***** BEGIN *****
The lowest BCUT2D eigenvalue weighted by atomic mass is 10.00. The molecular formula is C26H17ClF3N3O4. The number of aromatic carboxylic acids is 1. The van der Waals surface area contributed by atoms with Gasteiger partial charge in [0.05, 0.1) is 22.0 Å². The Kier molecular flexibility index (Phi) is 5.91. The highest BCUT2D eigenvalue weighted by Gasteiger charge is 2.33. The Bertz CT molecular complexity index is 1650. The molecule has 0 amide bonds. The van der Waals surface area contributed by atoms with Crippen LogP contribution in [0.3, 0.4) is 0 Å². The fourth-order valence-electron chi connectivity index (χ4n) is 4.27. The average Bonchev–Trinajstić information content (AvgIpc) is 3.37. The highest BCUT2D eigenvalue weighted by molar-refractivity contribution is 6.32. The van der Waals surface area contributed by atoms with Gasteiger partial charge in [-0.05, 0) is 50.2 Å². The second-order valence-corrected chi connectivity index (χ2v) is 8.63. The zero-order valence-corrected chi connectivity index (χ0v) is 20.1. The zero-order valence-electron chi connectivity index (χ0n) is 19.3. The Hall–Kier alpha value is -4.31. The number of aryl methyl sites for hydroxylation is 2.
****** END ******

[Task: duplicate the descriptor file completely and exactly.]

The lowest BCUT2D eigenvalue weighted by atomic mass is 10.00. The molecular formula is C26H17ClF3N3O4. The number of aromatic carboxylic acids is 1. The van der Waals surface area contributed by atoms with Gasteiger partial charge in [0.05, 0.1) is 22.0 Å². The Kier molecular flexibility index (Phi) is 5.91. The highest BCUT2D eigenvalue weighted by Gasteiger charge is 2.33. The Bertz CT molecular complexity index is 1650. The molecule has 0 amide bonds. The van der Waals surface area contributed by atoms with Crippen LogP contribution in [0.3, 0.4) is 0 Å². The fourth-order valence-electron chi connectivity index (χ4n) is 4.27. The average Bonchev–Trinajstić information content (AvgIpc) is 3.37. The highest BCUT2D eigenvalue weighted by molar-refractivity contribution is 6.32. The van der Waals surface area contributed by atoms with Gasteiger partial charge in [-0.05, 0) is 50.2 Å². The second-order valence-corrected chi connectivity index (χ2v) is 8.63. The zero-order valence-corrected chi connectivity index (χ0v) is 20.1. The zero-order valence-electron chi connectivity index (χ0n) is 19.3. The Hall–Kier alpha value is -4.31. The number of aryl methyl sites for hydroxylation is 2.